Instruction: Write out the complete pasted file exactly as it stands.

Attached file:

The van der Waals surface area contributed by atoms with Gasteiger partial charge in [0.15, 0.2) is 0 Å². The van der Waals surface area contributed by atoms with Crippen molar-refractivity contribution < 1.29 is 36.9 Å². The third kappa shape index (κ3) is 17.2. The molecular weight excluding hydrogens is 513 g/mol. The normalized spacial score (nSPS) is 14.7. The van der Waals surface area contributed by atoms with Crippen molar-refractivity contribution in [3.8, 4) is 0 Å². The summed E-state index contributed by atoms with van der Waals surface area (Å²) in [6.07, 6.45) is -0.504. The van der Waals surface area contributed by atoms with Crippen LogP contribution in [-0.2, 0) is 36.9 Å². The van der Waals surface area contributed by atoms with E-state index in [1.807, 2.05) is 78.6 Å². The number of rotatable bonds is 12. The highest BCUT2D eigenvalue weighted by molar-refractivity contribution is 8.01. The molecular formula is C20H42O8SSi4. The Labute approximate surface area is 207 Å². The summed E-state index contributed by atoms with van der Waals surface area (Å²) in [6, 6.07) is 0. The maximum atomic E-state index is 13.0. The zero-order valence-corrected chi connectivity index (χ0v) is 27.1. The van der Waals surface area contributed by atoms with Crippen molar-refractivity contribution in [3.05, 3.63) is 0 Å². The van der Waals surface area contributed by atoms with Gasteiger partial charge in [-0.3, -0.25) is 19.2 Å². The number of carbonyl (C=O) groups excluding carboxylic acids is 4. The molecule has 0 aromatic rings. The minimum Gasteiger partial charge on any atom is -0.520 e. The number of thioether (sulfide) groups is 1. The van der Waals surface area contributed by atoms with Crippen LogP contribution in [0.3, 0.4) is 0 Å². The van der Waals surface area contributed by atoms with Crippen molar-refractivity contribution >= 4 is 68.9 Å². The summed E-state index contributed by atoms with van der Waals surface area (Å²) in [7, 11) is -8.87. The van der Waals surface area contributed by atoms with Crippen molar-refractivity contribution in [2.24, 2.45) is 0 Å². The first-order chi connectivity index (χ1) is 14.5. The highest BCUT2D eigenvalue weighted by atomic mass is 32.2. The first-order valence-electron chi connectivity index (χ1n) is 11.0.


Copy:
The van der Waals surface area contributed by atoms with Gasteiger partial charge in [0.15, 0.2) is 0 Å². The van der Waals surface area contributed by atoms with Crippen molar-refractivity contribution < 1.29 is 36.9 Å². The third kappa shape index (κ3) is 17.2. The molecular weight excluding hydrogens is 513 g/mol. The normalized spacial score (nSPS) is 14.7. The van der Waals surface area contributed by atoms with Crippen molar-refractivity contribution in [3.8, 4) is 0 Å². The summed E-state index contributed by atoms with van der Waals surface area (Å²) in [6.07, 6.45) is -0.504. The van der Waals surface area contributed by atoms with Crippen LogP contribution in [-0.2, 0) is 36.9 Å². The van der Waals surface area contributed by atoms with E-state index in [1.807, 2.05) is 78.6 Å². The number of rotatable bonds is 12. The highest BCUT2D eigenvalue weighted by molar-refractivity contribution is 8.01. The molecular formula is C20H42O8SSi4. The Labute approximate surface area is 207 Å². The summed E-state index contributed by atoms with van der Waals surface area (Å²) in [6, 6.07) is 0. The maximum atomic E-state index is 13.0. The zero-order valence-corrected chi connectivity index (χ0v) is 27.1. The van der Waals surface area contributed by atoms with Crippen molar-refractivity contribution in [3.05, 3.63) is 0 Å². The van der Waals surface area contributed by atoms with Gasteiger partial charge in [-0.3, -0.25) is 19.2 Å². The number of carbonyl (C=O) groups excluding carboxylic acids is 4. The molecule has 0 aromatic rings. The minimum Gasteiger partial charge on any atom is -0.520 e. The number of thioether (sulfide) groups is 1. The van der Waals surface area contributed by atoms with Crippen LogP contribution in [0.3, 0.4) is 0 Å². The van der Waals surface area contributed by atoms with Crippen molar-refractivity contribution >= 4 is 68.9 Å². The summed E-state index contributed by atoms with van der Waals surface area (Å²) in [7, 11) is -8.87. The van der Waals surface area contributed by atoms with Crippen molar-refractivity contribution in [2.24, 2.45) is 0 Å². The first-order chi connectivity index (χ1) is 14.5. The highest BCUT2D eigenvalue weighted by atomic mass is 32.2. The first-order valence-electron chi connectivity index (χ1n) is 11.0.